Linux Heap Exploitation - live, online training

Mon, 16 August 2021, 9:00 AM - Fri, 20 August 2021, 5:00 PM [AEDT]

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Student PARTIAL APPROVAL - $6,000.00

Registration closes on 06/07/2021

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Mon, 16 August 2021, 9:00 AM - Fri, 20 August 2021, 5:00 PM [AEDT]

This 5 day course will give an in depth examination of a variety of current heap allocators in the context of exploit development, including glibc’s ptmalloc2, Chrome’s PartitionAlloc, JEMalloc, TCMalloc, embedded allocators such as avr-libc, newlib, or dietlibc, and those used in Linux Docker images such musl and uClibc. The lectures and labs will look at numerous ways to misuse each of these allocators in the latest versions of each.

To achieve these attacks we will have detailed examinations of the main heap structures including the thread caches, freelists, bins, malloc chunks, and arenas.

These attacks will be used to gain such primitives as:

  • Having malloc return an arbitrary pointer
  • Having allocated chunks overlap each other
  • Returning the same allocated memory
  • Having calloc return uninitialised memory
  • Leaking the libc base and other sensitive information

Attacks will be constructed for a variety of heap allocators, including:

  • Freelist poisoning
  • Overlapping chunks
  • Freeing attacker controlled pointers
  • Contemporary unlink attacks
  • Double frees

Course Objectives

To learn and demonstrate attacks on current heap allocators to gain exploitation primitives.

Training Outcomes

  • Demonstrate understanding of the heap data structures
  • Demonstrate debugging heap data structures
  • Demonstrate attacks against multiple heap allocators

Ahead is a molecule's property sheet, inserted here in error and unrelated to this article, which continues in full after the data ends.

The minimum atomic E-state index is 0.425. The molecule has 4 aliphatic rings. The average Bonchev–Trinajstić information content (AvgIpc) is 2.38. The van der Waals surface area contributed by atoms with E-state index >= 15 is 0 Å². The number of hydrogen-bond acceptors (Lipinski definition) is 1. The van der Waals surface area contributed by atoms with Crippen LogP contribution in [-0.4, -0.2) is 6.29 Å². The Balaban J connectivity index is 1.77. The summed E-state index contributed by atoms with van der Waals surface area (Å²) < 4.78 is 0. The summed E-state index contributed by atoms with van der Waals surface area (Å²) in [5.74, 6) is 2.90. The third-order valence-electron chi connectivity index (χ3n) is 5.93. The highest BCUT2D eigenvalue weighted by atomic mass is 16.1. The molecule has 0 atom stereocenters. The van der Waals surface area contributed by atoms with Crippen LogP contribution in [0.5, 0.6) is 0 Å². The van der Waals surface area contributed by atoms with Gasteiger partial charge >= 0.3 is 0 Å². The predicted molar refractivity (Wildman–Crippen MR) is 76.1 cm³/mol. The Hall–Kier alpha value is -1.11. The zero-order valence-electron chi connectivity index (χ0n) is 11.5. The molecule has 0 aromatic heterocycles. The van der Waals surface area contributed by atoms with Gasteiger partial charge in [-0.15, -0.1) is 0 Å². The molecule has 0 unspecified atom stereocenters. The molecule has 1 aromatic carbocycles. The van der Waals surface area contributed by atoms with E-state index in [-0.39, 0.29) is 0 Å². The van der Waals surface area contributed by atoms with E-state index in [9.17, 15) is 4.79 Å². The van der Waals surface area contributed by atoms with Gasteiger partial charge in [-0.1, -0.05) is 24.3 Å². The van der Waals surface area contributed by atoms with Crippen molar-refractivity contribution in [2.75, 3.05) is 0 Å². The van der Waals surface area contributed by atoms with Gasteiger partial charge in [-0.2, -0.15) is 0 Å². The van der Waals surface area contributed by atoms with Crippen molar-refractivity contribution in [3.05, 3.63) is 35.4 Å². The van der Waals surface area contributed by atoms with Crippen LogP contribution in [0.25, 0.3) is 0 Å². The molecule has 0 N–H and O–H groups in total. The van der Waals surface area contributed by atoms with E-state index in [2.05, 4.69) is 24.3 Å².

Who Should Attend?

  • Developers
  • IT Professionals
  • Embedded Developers
  • OS Developers
  • Penetration Testers
  • Software Security Auditers/Analysts
  • Vulnerability Researchers
  • Software Exploitation Developers
  • Anyone else interested


What is required:

  • An internet connection
  • A browser
  • webcam & microphone (optional)
  • your favourite SSH tool
  • PDF viewer for notes & lab guide

What will be Provided?

  • Lab connection details distributed in class
  • Access to VMs with laboratories
  • InfoSect Swag & participation certificate (posted)

Participant Skillset

Students taking Linux Heap Exploitation should have an intermediate C Development background. They should have hands on experience in:

  • C Coding Experience
  • Python Coding Experience
  • Linux

InfoSect’s Code Review course is a suitable prerequisite.

Class Syllabus **

Day 1 Content

• Memory Corruption

• Control Flow Hijacking

• Heap Data Structures

• The TCache

• TCache Poisoning

• TCache Poisoning in glibc 2.27 - 2.31

• Pointer Guard in glibc

• Linux Kernel SLUB Allocator

• ISO Alloc

• Safe Linking in glibc 2.32


Day 2 Content

• Revisiting SLUB

• TCache Double Free

• Fast Bins

• Fast Bin Double Free

• Double Free Mitigation Bypass 

• Overlapping Chunks

• Calloc I

• Calloc II


Day 3 Content

• House of Force

• TCache House of Spirit

• Fast Bin Poisoning I

• Fast Bin Poisoning II

• Unsorted Bin LIBC Base Leak


Day 4 Content

• Scudo

• TCMalloc-1

• TCMalloc-2

• JEMalloc

• PartitionAlloc


Day 5 Content

• uClibc

• newlib

• dietlibc 

• musl

• avr-libc

** subject to changes


Dr Silvio Cesare is the Managing Director at InfoSect. He has worked in technical roles and been involved in computer security for over 20 years. This period includes time in Silicon Valley in the USA, France, and Australia. He has worked commercially in both defensive and offensive roles within engineering. He has reported hundreds of software bugs and vulnerabilities in Operating Systems kernels. He was previously the Director for Education and Training at UNSW Canberra Cyber, ensuring quality content and delivery. In his early career, he was the scanner architect and a C developer at Qualys. He is also the co-founder of BSides Canberra - Australia’s largest cyber security conference. He has a Ph.D. from Deakin University and has published within industry and academia, is a 4-time Black Hat speaker, gone through academic research commercialisation, and authored a book (Software Similarity and Classification, published by Springer).

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